West Africa’s BCEAO central bank is open to further interest rate cuts and other steps to help stimulate the economy, governor Philippe Henri Dacoury-Tabley said on Saturday.
The central bank trimmed its benchmark interest rate to 4.25 percent from 4.75 percent on June 11. But the International Monetary Fund said on Friday it had room for further cuts.
“It is not for the IMF that I cut interest rates. I cut interest rates according to the situation that we have in our countries,” he said in an interview.
“If despite everything we’ve done, the situation doesn’t improve. We will act, cut interest rates or take other measures, we’re ready to do everything to help the banking sector play its role in restarting growth.”
The central bank has also reduced reserve requirements for banks to help stimulate credit provision.
West Africa’s CFA currency zone comprises Benin, Burkina Faso, Ivory Coast, Guinea-Bissau, Mali, Niger, Senegal and Togo.
The IMF report also said governments still had room for fiscal expansion despite a projected widening of the average budget deficit to 3.2 percent of GDP in 2009 from 2 percent in 2008, largely through a decline in tax and other receipts.
“We agree but our countries don’t have much margin for manoeuvre,” he said.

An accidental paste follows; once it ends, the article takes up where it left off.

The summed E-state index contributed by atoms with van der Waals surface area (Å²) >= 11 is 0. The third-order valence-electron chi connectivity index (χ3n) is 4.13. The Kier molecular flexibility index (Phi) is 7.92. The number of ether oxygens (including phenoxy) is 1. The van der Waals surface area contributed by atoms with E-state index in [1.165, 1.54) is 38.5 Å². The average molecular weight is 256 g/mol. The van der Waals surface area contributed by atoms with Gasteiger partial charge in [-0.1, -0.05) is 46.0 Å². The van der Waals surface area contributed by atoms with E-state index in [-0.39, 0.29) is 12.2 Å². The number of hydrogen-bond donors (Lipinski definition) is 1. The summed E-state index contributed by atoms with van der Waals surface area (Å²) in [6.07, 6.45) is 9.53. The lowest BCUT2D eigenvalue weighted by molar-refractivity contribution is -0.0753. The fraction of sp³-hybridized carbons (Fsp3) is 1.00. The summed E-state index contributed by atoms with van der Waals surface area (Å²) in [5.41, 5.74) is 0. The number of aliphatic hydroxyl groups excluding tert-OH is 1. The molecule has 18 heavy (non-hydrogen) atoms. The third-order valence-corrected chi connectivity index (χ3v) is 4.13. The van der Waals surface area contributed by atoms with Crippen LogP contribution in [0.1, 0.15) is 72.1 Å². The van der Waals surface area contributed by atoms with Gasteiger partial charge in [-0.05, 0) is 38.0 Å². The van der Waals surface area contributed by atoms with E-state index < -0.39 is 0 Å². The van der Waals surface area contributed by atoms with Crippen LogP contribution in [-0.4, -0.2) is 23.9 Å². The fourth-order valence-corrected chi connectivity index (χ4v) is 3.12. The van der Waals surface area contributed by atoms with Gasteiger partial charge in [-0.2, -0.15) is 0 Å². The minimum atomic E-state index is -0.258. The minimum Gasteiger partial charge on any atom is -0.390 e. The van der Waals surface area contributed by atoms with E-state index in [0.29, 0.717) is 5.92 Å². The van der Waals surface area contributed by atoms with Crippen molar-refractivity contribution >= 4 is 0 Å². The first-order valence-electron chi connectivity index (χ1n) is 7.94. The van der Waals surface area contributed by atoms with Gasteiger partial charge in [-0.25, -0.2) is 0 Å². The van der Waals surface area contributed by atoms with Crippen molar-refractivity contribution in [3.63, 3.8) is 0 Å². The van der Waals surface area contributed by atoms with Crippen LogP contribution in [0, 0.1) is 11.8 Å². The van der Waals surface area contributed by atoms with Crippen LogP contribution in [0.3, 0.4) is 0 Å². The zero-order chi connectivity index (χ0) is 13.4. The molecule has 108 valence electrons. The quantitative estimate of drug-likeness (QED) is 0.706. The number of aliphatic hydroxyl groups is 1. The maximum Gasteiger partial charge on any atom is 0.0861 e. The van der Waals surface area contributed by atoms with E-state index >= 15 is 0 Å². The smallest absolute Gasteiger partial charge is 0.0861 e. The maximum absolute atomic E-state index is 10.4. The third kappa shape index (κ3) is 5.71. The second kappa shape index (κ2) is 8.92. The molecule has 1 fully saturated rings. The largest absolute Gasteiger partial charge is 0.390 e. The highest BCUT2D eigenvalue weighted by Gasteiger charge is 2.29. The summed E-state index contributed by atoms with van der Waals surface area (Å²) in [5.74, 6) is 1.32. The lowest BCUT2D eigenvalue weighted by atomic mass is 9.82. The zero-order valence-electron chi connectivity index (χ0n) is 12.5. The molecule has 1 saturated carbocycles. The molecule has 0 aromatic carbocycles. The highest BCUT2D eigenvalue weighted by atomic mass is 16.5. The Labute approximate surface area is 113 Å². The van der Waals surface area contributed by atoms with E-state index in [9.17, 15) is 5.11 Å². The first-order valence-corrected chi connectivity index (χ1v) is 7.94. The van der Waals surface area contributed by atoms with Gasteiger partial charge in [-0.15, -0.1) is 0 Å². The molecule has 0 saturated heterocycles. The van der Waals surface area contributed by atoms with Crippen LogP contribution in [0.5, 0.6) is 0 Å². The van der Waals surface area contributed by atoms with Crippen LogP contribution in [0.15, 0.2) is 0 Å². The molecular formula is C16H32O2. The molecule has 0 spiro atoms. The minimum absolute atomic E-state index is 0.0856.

“During the food crisis, we don’t want to take budgetary measures to add to the difficulties of the population. Measures have been taken … the public finances are in difficulty.”
With many of their economies vulnerable to commodity price fluctuations and reliant on remittances from abroad, countries in West and Central Africa have been hit by the global economic crisis which has cut regional economic growth rates.
“We have been hit head on by the crisis in the developed countries. We are waiting for the rebound in commodity prices so that we have some resources to put towards stimulus,” he said.
But the central banker worried that rising oil prices could hurt the economy and lead to a general rise in prices across the the zone.
All of the nations covered by the BCEAO, some of the poorest countries on earth, share the CFA franc currency. Six more countries in central Africa also use the CFA franc, but they have their own central banks.
Both versions of the CFA are pegged at 655.957 CFA francs to the euro.
Dacoury-Tabley said the strong euro did not pose a problem for the region and there were no plans for a devaluation.
“Today our economies do not have a problem of competitivity. We are hit by the economic crisis, which hits all the countries and up until now, no country has responded to the economic crisis with a devaluation,” he said.
“It’s not even in a question and it’s not even in our interest.”
Asked whether the U.S. dollar should be replaced as the world’s main reserve currency, he said: “We need to think about the system we have had up until now. The international community needs to think about which direction it wants to take this financial reform that we all want. On all the subjects.”